Russia and Germany agree on special status for Donbas, Kremlin says
President Vladimir Putin and Germany's Chancellor Angela Merkel said agreeing the eastern region’s status would pave the way for a four-way peace summit later this year, the Kremlin said.
Russian President Vladimir Putin and German Chancellor Angela Merkel said on Monday that Ukraine should give its breakaway Donbas region special status set out in Ukrainian law and pave the way for an international summit to bring the conflict to a close.
According to a readout published by the Kremlin, the two leaders again voiced support for a ceasefire agreed by Russian, Ukrainian and EU officials in the capital of Belarus in 2015 but which has never fully been implemented. The Kremlin also said the leaders “stressed the need to formalise the special status of Donbas in Ukrainian law.”
The Kremlin didn’t give further details of their discussion about Donbas, but said that reaching an agreement on the issue would help pave the way to holding a summit aimed at finding a resolution to the five-year conflict in eastern Ukraine.
Kremlin aide Yuri Ushakov told reporters in Moscow on Monday that the first roundtable negotiations in three years including Russia, Ukraine, Germany and France is likely to take place in the coming weeks. "I think that the summit would take place... I think this year," Mr Ushakov said.
Ties between Moscow and Kiev plummeted after a series of violent street protests beginning 2013 lead to the ouster of the Kremlin-friendly leader of Ukraine Viktor Yanukovych. Russia lent support to separatist fighters in breakaway republics in the east of Ukraine, as part of a conflict that has claimed more than 13,000 lives since 2014.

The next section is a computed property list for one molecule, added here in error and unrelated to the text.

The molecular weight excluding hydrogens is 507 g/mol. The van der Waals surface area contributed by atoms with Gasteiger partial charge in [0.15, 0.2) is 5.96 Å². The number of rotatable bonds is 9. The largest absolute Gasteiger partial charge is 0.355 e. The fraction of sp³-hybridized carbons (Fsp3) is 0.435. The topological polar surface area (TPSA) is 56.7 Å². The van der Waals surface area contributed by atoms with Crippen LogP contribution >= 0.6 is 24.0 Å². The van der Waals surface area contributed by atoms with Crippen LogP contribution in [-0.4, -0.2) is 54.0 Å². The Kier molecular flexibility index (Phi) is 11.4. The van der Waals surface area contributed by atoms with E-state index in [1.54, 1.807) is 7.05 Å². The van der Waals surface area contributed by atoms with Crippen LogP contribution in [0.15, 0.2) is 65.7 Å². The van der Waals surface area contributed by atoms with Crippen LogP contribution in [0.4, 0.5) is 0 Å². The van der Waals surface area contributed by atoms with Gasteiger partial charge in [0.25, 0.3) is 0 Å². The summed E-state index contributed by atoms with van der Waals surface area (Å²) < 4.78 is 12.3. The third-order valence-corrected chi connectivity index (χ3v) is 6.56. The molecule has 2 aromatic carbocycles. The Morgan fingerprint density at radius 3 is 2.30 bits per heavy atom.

Moscow’s decision to annex the Crimean peninsula in the Black Sea from Ukraine sparked widespread condemnation from leaders across the world and the West hit back with a raft of economic sanctions against Russia.
President Volodymyr Zelensky, a comedian with no prior political experience, was voted to office in April this year on a mandate to end the conflict. In September this year, the two sides reached a major breakthrough with a prisoner swap that included dozens of high-profile detainees.
As part of the preparations for the summit, Ukrainian troops and Russian-backed separatists began withdrawing from a village in the disputed Donbas region on Saturday. Kiev said that having withdrawn its troops from the village of Petrivske meant it had fulfilled its obligations for the peace summit to take place.
Meanwhile, the former president of Kazakhstan, Nursultan Nazarbayev, has announced he is trying to broker-face-to face talks between Mr Putin and the new Ukranian president. Speaking at a conference on international politics in the capital of Kazakhstan, said he had spoken with the Russian leader the previous day and was willing to host the meeting in the Central Asian country.
"Zelenskiy has already agreed to a tete-a-tete, and [I have] informed the president of Russia about that. We shall see now [if Mr Putin agrees]," Mr Nazarbayev said on Tuesday.
The Kremlin’s spokesperson said in response that Russia wants a “reanimation” in relations, but that this would be impossible without Kiev.
"Clearly, Putin ...never refuses such meetings, but he believes that meeting for the sake of meeting serves little purpose, it must be well prepared," Kremlin press secretary Dmitry Peskov said.
Updated: November 12, 2019 06:58 PM